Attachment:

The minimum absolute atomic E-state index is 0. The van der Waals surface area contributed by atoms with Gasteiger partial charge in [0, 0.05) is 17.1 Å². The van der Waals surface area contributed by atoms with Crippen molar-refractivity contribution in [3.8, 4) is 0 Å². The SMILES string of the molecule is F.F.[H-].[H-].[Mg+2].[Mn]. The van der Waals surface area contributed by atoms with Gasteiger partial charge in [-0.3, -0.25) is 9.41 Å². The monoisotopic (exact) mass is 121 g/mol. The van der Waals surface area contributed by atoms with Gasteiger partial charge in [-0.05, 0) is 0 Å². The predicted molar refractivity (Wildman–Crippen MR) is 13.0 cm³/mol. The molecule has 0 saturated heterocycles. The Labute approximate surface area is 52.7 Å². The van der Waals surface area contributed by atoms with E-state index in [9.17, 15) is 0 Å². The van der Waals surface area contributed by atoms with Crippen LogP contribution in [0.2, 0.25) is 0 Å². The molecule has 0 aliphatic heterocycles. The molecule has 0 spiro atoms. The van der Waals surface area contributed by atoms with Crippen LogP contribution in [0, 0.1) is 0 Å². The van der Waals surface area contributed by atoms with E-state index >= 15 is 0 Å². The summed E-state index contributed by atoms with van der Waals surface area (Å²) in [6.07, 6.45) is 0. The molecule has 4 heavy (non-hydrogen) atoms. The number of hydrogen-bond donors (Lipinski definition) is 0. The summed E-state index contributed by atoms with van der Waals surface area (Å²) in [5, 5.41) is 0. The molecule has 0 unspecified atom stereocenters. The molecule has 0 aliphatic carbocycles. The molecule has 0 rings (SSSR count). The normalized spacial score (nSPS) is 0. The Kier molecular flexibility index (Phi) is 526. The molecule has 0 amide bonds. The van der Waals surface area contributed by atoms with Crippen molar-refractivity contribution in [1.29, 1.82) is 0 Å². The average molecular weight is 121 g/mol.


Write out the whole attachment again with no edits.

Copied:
The minimum absolute atomic E-state index is 0. The van der Waals surface area contributed by atoms with Gasteiger partial charge in [0, 0.05) is 17.1 Å². The van der Waals surface area contributed by atoms with Crippen molar-refractivity contribution in [3.8, 4) is 0 Å². The SMILES string of the molecule is F.F.[H-].[H-].[Mg+2].[Mn]. The van der Waals surface area contributed by atoms with Gasteiger partial charge in [-0.3, -0.25) is 9.41 Å². The monoisotopic (exact) mass is 121 g/mol. The van der Waals surface area contributed by atoms with Gasteiger partial charge in [-0.05, 0) is 0 Å². The predicted molar refractivity (Wildman–Crippen MR) is 13.0 cm³/mol. The molecule has 0 saturated heterocycles. The Labute approximate surface area is 52.7 Å². The van der Waals surface area contributed by atoms with E-state index in [9.17, 15) is 0 Å². The van der Waals surface area contributed by atoms with Crippen LogP contribution in [0.2, 0.25) is 0 Å². The molecule has 0 aliphatic heterocycles. The molecule has 0 spiro atoms. The van der Waals surface area contributed by atoms with Crippen LogP contribution in [0, 0.1) is 0 Å². The van der Waals surface area contributed by atoms with E-state index >= 15 is 0 Å². The summed E-state index contributed by atoms with van der Waals surface area (Å²) in [6.07, 6.45) is 0. The molecule has 4 heavy (non-hydrogen) atoms. The number of hydrogen-bond donors (Lipinski definition) is 0. The summed E-state index contributed by atoms with van der Waals surface area (Å²) in [5, 5.41) is 0. The molecule has 0 unspecified atom stereocenters. The molecule has 0 aliphatic carbocycles. The molecule has 0 rings (SSSR count). The normalized spacial score (nSPS) is 0. The Kier molecular flexibility index (Phi) is 526. The molecule has 0 amide bonds. The van der Waals surface area contributed by atoms with Crippen molar-refractivity contribution in [1.29, 1.82) is 0 Å². The average molecular weight is 121 g/mol.